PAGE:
You might have heard the adage “Politics is a dirty game”, and wondered why is it so? But be that as it may, the question that arises is: is it always the case or this statement applies to only third world countries or global south nations?
Well, I am curious for answers just as you are. Get along while I juxtapose the Ghanaian political system vis-à-vis Animal Farm – a book written by Eric Arthur Blay under the pen name “George Orwell”.
Politics, and for that matter political system, is one of the society’s many systems, and may be seen as the most relevant of all systems. American political scientist Gabriel Almond described the political system as “the legitimate order-maintaining and transforming system in society.”
At the MANOR FARM – later changed to ANIMAL FARM after rebelling – the animals under the supervision of Mr Jones realised that they were not being treated well and rebelled against Mr Jones, thereby driving him out of the farm. The animals did so with the sole intention that they could manage their own affairs as well as being their own bosses.
Admittedly, I do not subscribe to their modus operandi. This can be seen as the struggle for independence in Ghana; the difference is that Ghana used dialogue.
‘Animalism’ ideology says all animals are equal. That’s how they started. When they did the revolution, they said all animals are equal. Then when Napoleon and the pigs started enjoying, they had to justify why they were enjoying so they said, “all animals are equal but some are more equal than others”.
This reechoed Lord Acton’s famous quote; “Power tends to corrupt; absolute power corrupts absolutely”.
The New Patriotic Party (NPP) government, led by H.E President Akufo-Addo, through massive campaign promises caused a great ‘revolution’ at the polls in the country’s 4th Republic with a vote margin of over one million in 2016- the biggest margin for any opposition party.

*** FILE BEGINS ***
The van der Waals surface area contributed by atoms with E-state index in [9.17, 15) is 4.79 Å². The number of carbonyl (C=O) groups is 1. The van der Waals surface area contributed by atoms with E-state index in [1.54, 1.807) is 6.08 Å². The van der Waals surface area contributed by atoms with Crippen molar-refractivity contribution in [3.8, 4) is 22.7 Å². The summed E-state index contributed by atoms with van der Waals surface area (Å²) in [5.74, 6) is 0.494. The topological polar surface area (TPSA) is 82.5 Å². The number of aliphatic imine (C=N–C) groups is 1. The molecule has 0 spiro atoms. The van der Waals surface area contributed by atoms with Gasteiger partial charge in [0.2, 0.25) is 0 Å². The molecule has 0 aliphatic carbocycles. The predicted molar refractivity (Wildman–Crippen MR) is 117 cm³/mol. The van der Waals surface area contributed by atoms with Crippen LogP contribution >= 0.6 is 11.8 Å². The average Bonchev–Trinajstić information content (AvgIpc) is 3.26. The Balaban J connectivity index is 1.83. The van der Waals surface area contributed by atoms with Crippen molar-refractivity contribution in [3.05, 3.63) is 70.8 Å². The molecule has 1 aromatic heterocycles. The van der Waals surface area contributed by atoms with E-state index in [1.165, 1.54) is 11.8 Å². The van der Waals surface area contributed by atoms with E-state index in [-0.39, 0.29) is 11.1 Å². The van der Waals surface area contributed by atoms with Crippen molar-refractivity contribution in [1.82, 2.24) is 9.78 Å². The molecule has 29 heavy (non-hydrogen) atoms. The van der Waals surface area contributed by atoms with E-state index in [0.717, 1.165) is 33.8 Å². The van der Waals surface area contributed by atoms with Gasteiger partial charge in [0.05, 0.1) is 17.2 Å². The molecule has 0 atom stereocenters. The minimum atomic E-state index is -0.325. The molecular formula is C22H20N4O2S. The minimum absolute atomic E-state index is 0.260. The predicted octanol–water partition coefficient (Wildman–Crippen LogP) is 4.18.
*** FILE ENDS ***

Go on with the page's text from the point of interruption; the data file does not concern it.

They said, among other things: “we shall open the opportunities of this country to all Ghanaians irrespective of your party, or your ethnic affiliation”. The President, then candidate Akufo-Addo declared boldly that he shall protect the public purse, fight corruption, create jobs for the teeming youth, and improve healthcare delivery as well as embarking on industrialisation – one district, one factory, etc.
Per the records, there is still work to be done in all the aforementioned areas, although they have implemented key campaign promises such as the 1D1F, Free SHS, Office of the Special Prosecutor, among others.
Similarly, prior to 2016, the biggest opposition party, National Democratic Congress (NDC), then the party in power, also promised Ghanaians ‘heaven’ in the run up to the 2008 and 2012 elections.
Eight years of NDC reign witnessed a number of scandals such as the Woyome 51 million cedis saga, bus branding, SADA, among others. Arguably, these were not the manifesto promises the NDC made to Ghanaians. However, the administration undertook some key projects such as Kotoka Terminal 3, UGMC, Community Day school or E-blocks among others.
Another worrying trend is the growing perception of politics becoming the avenue to enrich oneself. This is obvious because politicians and private citizens who align themselves with political parties are not questioned for owning certain properties.
The book also brought to the fore a very key character – Squealer – who was that good at communicating his master’s ideas to the rest of the animals. Squealer is the modern-day or real life information minister, and, on another breathe, propaganda secretary. It is then not surprising that the NDC, until recently, used to have a propaganda secretary – whose main job was to position the party in good light at all cost.
As countries, through political systems, strive to get out of the state of ‘Animal Farm’, by ensuring development is spread across various sectors of their economy, African countries, including Ghana, continue to grapple with bread and butter issues.
This must be a clarion call to our political leaders to sit up and deliver on their promises to the ordinary citizen to bring about improvement in the standards of living.
The writer is a student of the Ghana Institute of Journalism (GIJ).